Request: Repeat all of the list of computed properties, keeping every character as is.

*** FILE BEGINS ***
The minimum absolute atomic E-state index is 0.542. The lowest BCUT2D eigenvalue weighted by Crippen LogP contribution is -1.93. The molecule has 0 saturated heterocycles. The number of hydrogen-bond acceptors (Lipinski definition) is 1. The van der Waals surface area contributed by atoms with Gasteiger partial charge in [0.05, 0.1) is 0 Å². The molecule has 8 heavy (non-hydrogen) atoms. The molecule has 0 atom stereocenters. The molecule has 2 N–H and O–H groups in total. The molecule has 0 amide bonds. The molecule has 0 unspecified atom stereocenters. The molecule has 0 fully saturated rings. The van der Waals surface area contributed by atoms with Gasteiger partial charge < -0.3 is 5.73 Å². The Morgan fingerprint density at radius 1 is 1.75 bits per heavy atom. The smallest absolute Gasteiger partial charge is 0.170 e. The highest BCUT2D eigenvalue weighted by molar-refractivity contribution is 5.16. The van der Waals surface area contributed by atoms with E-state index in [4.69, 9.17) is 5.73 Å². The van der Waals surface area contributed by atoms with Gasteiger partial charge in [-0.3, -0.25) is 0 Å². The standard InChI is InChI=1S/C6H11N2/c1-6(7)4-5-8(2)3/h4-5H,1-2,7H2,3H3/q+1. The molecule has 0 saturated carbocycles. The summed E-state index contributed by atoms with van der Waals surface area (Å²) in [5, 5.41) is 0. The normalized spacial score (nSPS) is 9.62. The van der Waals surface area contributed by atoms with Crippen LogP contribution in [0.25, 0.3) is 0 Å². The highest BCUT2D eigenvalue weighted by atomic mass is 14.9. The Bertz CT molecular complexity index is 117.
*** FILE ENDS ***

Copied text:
The minimum absolute atomic E-state index is 0.542. The lowest BCUT2D eigenvalue weighted by Crippen LogP contribution is -1.93. The molecule has 0 saturated heterocycles. The number of hydrogen-bond acceptors (Lipinski definition) is 1. The van der Waals surface area contributed by atoms with Gasteiger partial charge in [0.05, 0.1) is 0 Å². The molecule has 8 heavy (non-hydrogen) atoms. The molecule has 0 atom stereocenters. The molecule has 2 N–H and O–H groups in total. The molecule has 0 amide bonds. The molecule has 0 unspecified atom stereocenters. The molecule has 0 fully saturated rings. The van der Waals surface area contributed by atoms with Gasteiger partial charge < -0.3 is 5.73 Å². The Morgan fingerprint density at radius 1 is 1.75 bits per heavy atom. The smallest absolute Gasteiger partial charge is 0.170 e. The highest BCUT2D eigenvalue weighted by molar-refractivity contribution is 5.16. The van der Waals surface area contributed by atoms with E-state index in [4.69, 9.17) is 5.73 Å². The van der Waals surface area contributed by atoms with Gasteiger partial charge in [-0.3, -0.25) is 0 Å². The standard InChI is InChI=1S/C6H11N2/c1-6(7)4-5-8(2)3/h4-5H,1-2,7H2,3H3/q+1. The molecule has 0 saturated carbocycles. The summed E-state index contributed by atoms with van der Waals surface area (Å²) in [5, 5.41) is 0. The normalized spacial score (nSPS) is 9.62. The van der Waals surface area contributed by atoms with Crippen LogP contribution in [0.25, 0.3) is 0 Å². The highest BCUT2D eigenvalue weighted by atomic mass is 14.9. The Bertz CT molecular complexity index is 117.